London Elections 2021: Development tensions in Barnet & Camden

London Elections 2021: Development tensions in Barnet & Camden

London Assembly constituencies are gigantic entities comprising two or three entire boroughs – and in one case a Corporation too – which can stretch all the way from the boundary of Greater London to its centre. Barnet & Camden does precisely that, encompassing both the pastures of Totteridge Park and the eastern edge of the West End.

That’s why Labour candidate Anne Clarke accompanied Sadiq Khan on his recent visit to an umbrella shop on New Oxford Street. That’s why her Conservative rival, Roberto Weeden-Sanz has been roaming the streets of Golders Green, claiming that Khan’s extended Ultra Low Emission Zone will involve “charging people for going shopping, to work and other daily trips” without mentioning that only the drivers of the most polluting cars will be affected.

Both Clarke and Weeden-Sanz are Barnet councillors. Which of them will move up to City Hall? The answer looks likely to be Clarke. Labour won the seat by comfortable margins in 2016 and 2012, and it will help her that Jeremy Corbyn is no longer Labour leader, that she is regarded as a moderate and that support for Khan and Labour in general in the capital is strong.

The Camden half of the seat is pretty solidly on her side – the borough council has a hefty Labour majority. But at the first three Assembly elections in 2000, 2004 and 2008, the famous – to some, infamous – Conservative Brian Coleman prevailed and the stubborn if marginal Tory grip on Barnet Council, despite its being a Labour target in 2014 and 2018, shows that support for the party at the north end of the Assembly seat remains formidable.

There has been word from the doorstep that Shaun Bailey’s disingenuous talk about an “outer London tax” – his studiously imprecise term for a road-pricing scheme suggested by TfL to a publicly sceptical transport secretary which Londoners wouldn’t have to pay even if it ever happened – is being heard, necessitating frequent rebuttals.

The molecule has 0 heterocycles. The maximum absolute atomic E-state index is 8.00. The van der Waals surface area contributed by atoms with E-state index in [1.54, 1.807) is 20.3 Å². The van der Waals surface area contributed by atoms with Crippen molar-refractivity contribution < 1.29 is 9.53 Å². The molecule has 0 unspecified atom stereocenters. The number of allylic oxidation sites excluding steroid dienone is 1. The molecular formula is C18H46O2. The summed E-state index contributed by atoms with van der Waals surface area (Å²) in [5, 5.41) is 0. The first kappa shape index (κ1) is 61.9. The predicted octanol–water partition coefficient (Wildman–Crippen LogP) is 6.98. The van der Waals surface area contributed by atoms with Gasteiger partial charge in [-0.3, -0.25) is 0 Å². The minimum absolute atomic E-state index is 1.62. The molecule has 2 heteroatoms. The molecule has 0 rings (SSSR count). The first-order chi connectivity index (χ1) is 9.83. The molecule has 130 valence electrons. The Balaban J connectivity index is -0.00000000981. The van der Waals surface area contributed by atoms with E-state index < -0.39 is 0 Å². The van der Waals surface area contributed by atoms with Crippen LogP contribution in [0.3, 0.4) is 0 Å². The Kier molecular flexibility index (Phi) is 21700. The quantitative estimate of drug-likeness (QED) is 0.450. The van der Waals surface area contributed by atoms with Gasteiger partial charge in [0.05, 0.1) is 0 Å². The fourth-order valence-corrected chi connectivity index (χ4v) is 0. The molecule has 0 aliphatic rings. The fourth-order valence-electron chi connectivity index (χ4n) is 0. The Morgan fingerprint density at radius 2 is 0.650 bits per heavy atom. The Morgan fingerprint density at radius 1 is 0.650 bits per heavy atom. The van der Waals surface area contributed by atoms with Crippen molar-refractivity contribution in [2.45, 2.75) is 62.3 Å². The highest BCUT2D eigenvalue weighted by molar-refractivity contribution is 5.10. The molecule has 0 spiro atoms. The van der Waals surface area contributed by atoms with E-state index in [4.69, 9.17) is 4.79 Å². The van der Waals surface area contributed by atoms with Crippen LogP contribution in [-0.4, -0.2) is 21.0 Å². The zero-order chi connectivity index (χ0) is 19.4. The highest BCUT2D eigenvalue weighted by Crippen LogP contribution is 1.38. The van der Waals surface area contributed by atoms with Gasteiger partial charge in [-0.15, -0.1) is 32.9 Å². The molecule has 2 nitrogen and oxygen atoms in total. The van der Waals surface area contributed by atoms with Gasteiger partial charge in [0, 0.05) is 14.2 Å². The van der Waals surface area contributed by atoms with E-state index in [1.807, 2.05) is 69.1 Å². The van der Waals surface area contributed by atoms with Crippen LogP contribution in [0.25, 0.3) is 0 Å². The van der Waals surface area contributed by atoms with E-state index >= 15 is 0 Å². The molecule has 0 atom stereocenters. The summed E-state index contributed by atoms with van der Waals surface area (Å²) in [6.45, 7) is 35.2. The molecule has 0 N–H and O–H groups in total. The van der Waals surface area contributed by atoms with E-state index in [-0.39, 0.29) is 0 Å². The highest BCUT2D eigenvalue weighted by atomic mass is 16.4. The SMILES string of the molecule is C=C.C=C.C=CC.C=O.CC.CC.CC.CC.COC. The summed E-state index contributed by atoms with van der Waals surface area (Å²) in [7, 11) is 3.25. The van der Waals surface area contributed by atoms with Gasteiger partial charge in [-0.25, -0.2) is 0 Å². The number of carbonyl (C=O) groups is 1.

However, Weeden-Sanz might have done himself some harm by failing to take part in a recent online hustings organised by the London Jewish Forum. Mike Katz, chair of the Jewish Labour Movement, described the Tory’s non-appearance as “pretty shabby behaviour” in “one of the most Jewish constituencies in the country” and “certainly the most Jewish in the London Assembly”.

The numerical importance of Jewish voters to the outcomes of elections of all kinds in Barnet can be exaggerated – as the Jewish Chronicle pointed out in 2019, they form a minority of the population even in the Barnet parliamentary seat where they are most numerous, Finchley & Golders Green. But as Labour discovered at the 2018 borough elections, when Corbyn-led at the peak of anger about Labour antisemitism, it is a part of the electorate that pays attention to what politicians say and do. Recent Twitter activity suggests Weeden-Sanz might have worked that out.

The hustings addressed antisemitism and several other issues too. The most intriguing was housing, where both Clarke and Weeden-Sanz’s stand-in, Peter Zinkin – a Tory councillor for the same ward Clarke represents – demonstrated the difficult line they have to walk between encouraging more housebuilding to meet heavy demand and not getting on the wrong side of local hostility to development.